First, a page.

By Alex Kirby
BBC News Online environment correspondent
The first conclusive evidence of pain perception in fish is said to have been found by UK scientists.
Fish have pain receptors like us
This complements earlier findings that both birds and mammals can feel pain, and challenges assertions that fish are impervious to it.
The scientists found sites in the heads of rainbow trout that responded to damaging stimuli.
They also found the fish showed marked reactions when exposed to harmful substances.
The argument over whether fish feel pain has long been a subject of dispute between anglers and animal rights activists.
The research, by a team from the Roslin Institute and the University of Edinburgh, is published in Proceedings B of the Royal Society, the UK's national academy of science.
The researchers, led by Dr Lynne Sneddon, say the "profound behavioural and physiological changes" shown by the trout after exposure to noxious substances are comparable to those seen in higher mammals.
They investigated the fish for the presence of nociceptors, sites that respond to tissue-damaging stimuli.
The researchers applied mechanical, thermal and chemical stimuli to the heads of anaesthetised fish and recorded their neural activity.
Dr Sneddon said: "We found 58 receptors located on the face and head of the trout that responded to at least one of the stimuli.
"Of these, 22 could be classified as nociceptors in that they responded to mechanical pressure and were stimulated when heated above 40 Celsius.
"Eighteen receptors also responded to chemical stimulation and can be defined as polymodal nociceptors."
These polymodal receptors are the first to be found in fish, and resemble those in amphibians, birds and mammals, including humans.
But mechanical thresholds were lower than those found in human skin, for example, perhaps because fish skin is relatively easily damaged.
The mere presence of nociception in an animal is not enough to prove that it feels pain, because its reaction may be a reflex.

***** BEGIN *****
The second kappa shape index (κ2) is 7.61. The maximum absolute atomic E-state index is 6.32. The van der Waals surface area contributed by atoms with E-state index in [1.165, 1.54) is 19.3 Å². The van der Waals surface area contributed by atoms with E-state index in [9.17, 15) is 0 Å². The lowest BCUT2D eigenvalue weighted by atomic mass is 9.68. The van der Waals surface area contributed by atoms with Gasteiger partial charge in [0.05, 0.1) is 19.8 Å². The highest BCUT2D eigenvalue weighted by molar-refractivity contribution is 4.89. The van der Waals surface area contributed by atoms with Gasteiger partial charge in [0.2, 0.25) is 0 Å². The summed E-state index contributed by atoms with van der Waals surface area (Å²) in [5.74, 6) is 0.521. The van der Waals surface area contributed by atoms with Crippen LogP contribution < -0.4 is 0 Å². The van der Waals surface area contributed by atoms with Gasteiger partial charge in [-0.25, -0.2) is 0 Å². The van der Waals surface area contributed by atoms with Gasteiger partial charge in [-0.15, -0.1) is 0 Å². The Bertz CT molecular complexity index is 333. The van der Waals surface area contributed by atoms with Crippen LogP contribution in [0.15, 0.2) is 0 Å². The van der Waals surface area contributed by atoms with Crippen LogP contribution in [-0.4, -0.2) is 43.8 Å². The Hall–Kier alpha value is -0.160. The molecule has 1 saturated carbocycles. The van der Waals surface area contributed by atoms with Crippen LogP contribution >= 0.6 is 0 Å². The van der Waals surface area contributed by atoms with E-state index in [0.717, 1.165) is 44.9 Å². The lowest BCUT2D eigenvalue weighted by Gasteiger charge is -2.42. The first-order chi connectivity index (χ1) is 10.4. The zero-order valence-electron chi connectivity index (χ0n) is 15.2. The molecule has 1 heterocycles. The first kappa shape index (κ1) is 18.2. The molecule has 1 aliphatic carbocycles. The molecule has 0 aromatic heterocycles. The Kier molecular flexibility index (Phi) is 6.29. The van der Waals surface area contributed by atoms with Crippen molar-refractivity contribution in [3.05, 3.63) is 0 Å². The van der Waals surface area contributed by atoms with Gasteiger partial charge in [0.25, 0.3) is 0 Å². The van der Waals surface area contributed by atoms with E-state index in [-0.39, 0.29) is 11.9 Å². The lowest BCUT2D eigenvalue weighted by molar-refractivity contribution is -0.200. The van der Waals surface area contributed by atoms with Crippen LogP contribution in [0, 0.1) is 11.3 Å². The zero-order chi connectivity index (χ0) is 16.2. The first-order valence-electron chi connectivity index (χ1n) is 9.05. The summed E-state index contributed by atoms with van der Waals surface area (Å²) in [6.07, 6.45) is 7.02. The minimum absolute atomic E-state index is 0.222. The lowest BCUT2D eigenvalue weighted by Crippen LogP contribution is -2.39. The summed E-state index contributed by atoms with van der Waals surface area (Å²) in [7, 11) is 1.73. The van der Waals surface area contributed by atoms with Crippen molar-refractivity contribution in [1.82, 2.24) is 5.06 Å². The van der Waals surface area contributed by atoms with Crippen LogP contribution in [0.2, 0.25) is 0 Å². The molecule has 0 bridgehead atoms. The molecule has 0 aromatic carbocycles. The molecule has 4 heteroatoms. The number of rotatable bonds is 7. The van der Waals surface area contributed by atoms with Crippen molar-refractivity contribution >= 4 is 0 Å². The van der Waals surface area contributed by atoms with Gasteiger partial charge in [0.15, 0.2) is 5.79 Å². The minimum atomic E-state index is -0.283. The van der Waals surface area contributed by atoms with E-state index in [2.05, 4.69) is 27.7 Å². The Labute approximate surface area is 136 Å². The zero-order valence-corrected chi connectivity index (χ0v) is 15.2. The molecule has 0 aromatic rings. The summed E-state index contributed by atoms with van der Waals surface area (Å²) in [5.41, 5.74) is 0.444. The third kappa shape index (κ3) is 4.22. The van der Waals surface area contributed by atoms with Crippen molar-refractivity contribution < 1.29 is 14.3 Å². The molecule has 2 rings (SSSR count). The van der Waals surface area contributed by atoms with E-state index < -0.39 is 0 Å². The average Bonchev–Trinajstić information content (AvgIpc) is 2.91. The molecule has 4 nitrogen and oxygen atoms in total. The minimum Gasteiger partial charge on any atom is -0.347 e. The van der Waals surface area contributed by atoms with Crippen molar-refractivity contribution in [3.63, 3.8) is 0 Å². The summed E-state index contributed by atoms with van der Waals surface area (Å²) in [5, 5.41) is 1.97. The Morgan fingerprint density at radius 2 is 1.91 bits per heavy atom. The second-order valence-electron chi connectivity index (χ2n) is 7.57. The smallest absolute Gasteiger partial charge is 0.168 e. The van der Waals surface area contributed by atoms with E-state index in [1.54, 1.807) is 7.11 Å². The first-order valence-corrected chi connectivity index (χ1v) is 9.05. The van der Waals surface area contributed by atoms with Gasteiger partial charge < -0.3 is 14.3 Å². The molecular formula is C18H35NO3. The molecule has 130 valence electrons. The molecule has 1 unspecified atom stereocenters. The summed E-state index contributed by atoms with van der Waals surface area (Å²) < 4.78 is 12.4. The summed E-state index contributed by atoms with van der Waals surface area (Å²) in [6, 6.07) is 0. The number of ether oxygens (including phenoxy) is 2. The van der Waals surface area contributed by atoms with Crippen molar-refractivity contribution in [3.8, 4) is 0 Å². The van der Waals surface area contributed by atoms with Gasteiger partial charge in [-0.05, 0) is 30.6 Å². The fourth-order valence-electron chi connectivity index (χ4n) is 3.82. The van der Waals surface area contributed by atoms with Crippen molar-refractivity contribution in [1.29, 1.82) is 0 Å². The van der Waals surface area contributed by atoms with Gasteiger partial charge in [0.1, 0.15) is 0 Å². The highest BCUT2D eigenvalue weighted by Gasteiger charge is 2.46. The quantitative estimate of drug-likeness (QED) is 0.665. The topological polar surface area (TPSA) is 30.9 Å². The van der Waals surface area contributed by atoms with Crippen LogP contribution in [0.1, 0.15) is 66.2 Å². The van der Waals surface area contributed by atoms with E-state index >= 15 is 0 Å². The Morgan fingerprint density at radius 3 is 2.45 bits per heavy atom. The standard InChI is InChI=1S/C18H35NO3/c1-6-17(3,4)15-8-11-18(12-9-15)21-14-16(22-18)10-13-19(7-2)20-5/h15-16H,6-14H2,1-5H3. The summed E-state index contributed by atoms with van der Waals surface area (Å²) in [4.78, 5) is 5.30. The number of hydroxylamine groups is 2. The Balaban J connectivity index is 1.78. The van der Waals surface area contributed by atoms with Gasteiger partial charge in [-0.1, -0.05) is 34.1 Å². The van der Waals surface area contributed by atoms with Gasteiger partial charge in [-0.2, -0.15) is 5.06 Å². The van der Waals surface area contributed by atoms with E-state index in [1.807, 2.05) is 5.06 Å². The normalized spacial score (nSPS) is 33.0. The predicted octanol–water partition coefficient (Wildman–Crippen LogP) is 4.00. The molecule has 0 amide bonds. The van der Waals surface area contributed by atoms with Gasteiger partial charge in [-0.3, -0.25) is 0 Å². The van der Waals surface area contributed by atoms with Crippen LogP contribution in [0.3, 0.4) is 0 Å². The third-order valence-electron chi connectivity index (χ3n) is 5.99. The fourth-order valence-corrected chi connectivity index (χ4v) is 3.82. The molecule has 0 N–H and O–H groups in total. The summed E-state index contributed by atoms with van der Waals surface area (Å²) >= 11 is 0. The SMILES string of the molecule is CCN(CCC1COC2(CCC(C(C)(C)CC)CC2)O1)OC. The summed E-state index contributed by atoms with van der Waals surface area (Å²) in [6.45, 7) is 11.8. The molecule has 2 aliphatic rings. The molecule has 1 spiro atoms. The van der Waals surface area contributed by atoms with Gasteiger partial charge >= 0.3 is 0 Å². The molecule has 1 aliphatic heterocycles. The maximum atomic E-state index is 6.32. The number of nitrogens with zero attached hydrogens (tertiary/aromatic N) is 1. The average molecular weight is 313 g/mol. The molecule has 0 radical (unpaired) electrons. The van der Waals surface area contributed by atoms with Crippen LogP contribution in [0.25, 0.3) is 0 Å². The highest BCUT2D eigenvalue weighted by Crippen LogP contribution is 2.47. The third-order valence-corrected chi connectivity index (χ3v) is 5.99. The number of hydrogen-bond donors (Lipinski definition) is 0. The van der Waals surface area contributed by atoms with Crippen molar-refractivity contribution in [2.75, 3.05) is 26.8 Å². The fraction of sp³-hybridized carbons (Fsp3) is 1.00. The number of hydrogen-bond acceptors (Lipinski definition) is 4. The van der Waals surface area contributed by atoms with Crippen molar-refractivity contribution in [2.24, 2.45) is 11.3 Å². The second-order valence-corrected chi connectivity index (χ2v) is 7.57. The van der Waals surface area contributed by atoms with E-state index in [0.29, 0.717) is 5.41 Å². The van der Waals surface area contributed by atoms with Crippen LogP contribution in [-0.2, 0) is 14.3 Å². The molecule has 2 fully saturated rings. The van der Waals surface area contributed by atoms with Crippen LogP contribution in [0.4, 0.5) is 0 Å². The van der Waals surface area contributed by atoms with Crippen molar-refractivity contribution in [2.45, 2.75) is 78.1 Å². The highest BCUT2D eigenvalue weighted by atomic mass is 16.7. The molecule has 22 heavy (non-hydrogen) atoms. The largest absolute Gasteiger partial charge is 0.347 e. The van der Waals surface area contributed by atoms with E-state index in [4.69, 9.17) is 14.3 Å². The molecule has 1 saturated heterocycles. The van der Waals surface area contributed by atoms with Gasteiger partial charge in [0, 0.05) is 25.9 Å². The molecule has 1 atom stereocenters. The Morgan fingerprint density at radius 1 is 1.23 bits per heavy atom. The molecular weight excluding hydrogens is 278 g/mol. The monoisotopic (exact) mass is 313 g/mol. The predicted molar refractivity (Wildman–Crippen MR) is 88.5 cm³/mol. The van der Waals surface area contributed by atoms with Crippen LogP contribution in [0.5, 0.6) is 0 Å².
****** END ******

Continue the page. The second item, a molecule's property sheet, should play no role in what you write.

Proof requires demonstrating that the animal's behaviour is adversely affected by a potentially painful experience, and that these behavioural changes are not simple reflex responses.
Hurt trout behaved differently
So the researchers injected bee venom or acetic acid into the lips of some of the trout, with control groups receiving saline solution injections or simply being handled.
All the fish had been conditioned to feed at a ring in their tank, where they were collected for handling or injection.
Dr Sneddon said: "Anomalous behaviours were exhibited by trout subjected to bee venom and acetic acid.
"Fish demonstrated a 'rocking' motion, strikingly similar to the kind of motion seen in stressed higher vertebrates like mammals.
"The trout injected with the acid were also observed to rub their lips onto the gravel in their tank and on the tank walls. These do not appear to be reflex responses."
The fish injected with venom and acid also took almost three times longer to resume feeding than the control groups.
Dr Sneddon said the team's work "fulfils the criteria for animal pain". Previous work on fish had looked at the elasmobranchs, fish including sharks, skates and rays with cartilaginous skeletons, and at primitive vertebrates like the lamprey.
Dr Sneddon said: "These studies did not conclusively show the presence of nociceptors.
It's shocking that people will still go fishing for fun
"We believe our study is the first work with fish of the teleost family [those with bony skeletons], and the results may represent an evolutionary divergence between the teleost and elasmobranch lineages."
The Fish Veterinary Society described the research as "an interesting contribution to the debate".
Dawn Carr, director of People for the Ethical Treatment of Animals (Europe), said:
"It's shocking that people will still go fishing for fun.
"For every cruel thing people do, there is a compassionate alternative.
"There are so many ways to enjoy the outdoors - we hope people would go hiking, camping, boating; any sort of sport that doesn't involve animal suffering would be preferable," she said.
The organisation Compassion in World Farming called upon the UK Government to respond to the findings with legislation to improve the living conditions of fish living on fish farms.
The UK's National Angling Alliance described the study's finding's as "surprising".
Dr Bruno Broughton, a fish biologist and NAA adviser, said: "I doubt that it will come as much of a shock to anglers to learn that fish have an elaborate system of sensory cells around their mouths...
"However, it is an entirely different matter to draw conclusions about the ability of fish to feel pain, a psychological experience for which they literally do not have the brains," he said.
He quoted from a study by Professor James Rose of the University of Wyoming, US, in which it was found fish did not possess the necessary and specific regions of the brain, the neocortex.